• Free testosterone and free estradiol were calculated from the reported measured serum concentrations of testosterone or estradiol and sex hormone–binding globulin (SHBG) by use of law of mass action, assuming a constant serum albumin concentration of 43 g/L.
  • Each study provided grade and stage of prostate cancer if available.
  • Data on serum testosterone concentrations were available for 3886 cases with prostate cancer and 6438 controls, with a similar amount of data available for SHBG, enabling the free testosterone to be calculated for 3550 cases and 5815 controls.
  • Data on estradiol were available for 2186 cases and 3039 controls.
  • Androstanediol glucuronide was available for 2453 cases and 3035 controls.
  • Individual data was available for DHT, DHEA-S, and androstenedione for 1000 cases.
  • Among controls, mean age at recruitment was 46 to 72 years, mean body mass index was 22.4 to 28.2 kg/m2, and 4% to 37% smoked with mean alcohol consumption ranging from 11.5 to 21.7 g/day.
  • There was considerable variation between time of blood test and time of diagnosis of prostate cancer.
  • Most cases were diagnosed in men older than 60 years, many older than 70 years.
  • Among those diagnosed with prostate cancer, 60% to 70% had localized or low-grade disease, or both.
  • Serum concentrations of testosterone, free testosterone, and DHT correlated positively with each other, and androgen and estradiol levels were moderately associated with one another.
  • There were no statistically significant correlations between serum concentrations of any of the androgens or estrogen and the risk for prostate cancer, comparing the highest and lowest fifth (eg, for testosterone, relative risk [RR], 0.94; 95% CI, 0.82 - 1.07 and for free testosterone, RR, 1.11; 95% CI, 0.96 - 1.27).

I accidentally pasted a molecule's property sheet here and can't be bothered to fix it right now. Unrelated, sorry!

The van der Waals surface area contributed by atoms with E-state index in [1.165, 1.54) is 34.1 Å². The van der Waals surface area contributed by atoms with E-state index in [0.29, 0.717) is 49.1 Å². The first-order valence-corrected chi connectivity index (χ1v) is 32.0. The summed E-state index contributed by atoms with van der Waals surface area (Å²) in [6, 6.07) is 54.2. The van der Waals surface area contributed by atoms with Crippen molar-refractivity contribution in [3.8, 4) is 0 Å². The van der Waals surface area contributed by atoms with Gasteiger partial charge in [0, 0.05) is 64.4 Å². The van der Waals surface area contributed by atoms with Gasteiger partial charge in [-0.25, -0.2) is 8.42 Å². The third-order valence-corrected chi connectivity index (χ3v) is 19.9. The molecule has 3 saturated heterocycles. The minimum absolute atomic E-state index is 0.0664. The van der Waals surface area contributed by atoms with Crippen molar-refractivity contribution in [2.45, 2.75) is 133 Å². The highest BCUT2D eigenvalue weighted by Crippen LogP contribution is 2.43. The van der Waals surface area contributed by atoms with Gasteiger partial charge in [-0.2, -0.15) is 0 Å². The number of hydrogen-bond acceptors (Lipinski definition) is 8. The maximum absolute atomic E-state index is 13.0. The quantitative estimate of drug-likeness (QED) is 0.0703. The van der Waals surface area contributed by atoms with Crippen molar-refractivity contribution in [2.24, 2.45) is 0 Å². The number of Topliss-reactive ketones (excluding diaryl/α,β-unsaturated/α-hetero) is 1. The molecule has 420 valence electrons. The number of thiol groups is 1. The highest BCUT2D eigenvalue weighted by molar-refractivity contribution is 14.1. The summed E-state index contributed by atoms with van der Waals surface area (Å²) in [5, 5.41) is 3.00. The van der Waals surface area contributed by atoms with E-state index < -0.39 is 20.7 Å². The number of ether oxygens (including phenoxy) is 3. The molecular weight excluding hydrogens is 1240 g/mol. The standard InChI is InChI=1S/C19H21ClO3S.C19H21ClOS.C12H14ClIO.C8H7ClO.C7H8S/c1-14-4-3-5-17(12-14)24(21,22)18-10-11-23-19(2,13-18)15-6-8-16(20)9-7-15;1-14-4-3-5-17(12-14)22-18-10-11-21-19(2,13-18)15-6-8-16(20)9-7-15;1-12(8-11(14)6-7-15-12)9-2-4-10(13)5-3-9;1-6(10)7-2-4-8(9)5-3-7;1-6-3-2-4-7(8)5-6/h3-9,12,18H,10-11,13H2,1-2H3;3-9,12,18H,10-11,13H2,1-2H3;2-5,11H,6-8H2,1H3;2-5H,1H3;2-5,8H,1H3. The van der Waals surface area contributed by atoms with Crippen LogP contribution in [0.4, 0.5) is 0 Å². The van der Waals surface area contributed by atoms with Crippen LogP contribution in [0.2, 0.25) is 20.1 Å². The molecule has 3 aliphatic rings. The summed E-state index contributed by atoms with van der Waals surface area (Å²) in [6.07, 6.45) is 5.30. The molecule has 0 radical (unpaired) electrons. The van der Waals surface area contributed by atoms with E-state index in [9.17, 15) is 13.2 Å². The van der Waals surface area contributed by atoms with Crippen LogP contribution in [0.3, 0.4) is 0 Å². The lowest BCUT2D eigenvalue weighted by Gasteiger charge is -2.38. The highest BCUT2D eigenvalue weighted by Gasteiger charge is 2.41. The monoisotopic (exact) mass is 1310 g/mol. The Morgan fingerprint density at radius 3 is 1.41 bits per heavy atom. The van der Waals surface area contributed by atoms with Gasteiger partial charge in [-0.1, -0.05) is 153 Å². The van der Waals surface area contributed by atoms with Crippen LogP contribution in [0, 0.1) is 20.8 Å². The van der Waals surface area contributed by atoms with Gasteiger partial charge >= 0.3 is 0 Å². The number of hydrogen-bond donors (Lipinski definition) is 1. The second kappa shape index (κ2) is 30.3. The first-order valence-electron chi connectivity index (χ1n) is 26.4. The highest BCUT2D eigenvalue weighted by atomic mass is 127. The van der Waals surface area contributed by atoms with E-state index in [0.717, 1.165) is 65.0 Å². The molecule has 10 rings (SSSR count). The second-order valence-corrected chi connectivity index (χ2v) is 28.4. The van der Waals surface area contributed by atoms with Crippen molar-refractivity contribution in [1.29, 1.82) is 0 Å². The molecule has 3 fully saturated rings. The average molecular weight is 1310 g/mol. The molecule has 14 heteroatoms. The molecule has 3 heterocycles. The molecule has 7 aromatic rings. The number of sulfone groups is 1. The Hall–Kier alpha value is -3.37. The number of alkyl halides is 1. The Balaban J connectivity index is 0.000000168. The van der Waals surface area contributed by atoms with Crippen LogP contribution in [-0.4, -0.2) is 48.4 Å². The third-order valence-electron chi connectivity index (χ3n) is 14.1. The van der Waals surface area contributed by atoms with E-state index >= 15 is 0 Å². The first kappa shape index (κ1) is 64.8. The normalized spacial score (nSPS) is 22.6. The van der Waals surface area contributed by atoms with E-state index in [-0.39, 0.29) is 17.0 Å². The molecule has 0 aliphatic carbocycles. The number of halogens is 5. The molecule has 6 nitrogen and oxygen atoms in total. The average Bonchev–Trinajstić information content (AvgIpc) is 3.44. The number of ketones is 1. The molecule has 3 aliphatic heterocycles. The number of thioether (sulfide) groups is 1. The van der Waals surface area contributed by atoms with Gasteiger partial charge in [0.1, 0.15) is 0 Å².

• There was a possible inverse association between the highest and lowest fifth of DHT concentrations, but no dose-response relationship was observed.
  • SHBG was statistically significantly and inversely related to prostate cancer risk, with RR of 0.86 (95% CI, 0.75 - 0.98) comparing the highest with the lowest fifth.
  • There was no evidence of heterogeneity between studies for estimates of serum hormone concentration and prostate cancer risk.
  • Adjustment for age, education, body mass index, marital status, smoking, and alcohol intake did not change the findings.

Pearls for Practice

  • There is no association between serum concentrations of testosterone, free testosterone, DHT, androstanediol glucuronide, and androstenedione and the risk for prostate cancer and a possible inverse association with SHBG level.
  • There is no association between serum estradiol level and the risk for prostate cancer in men.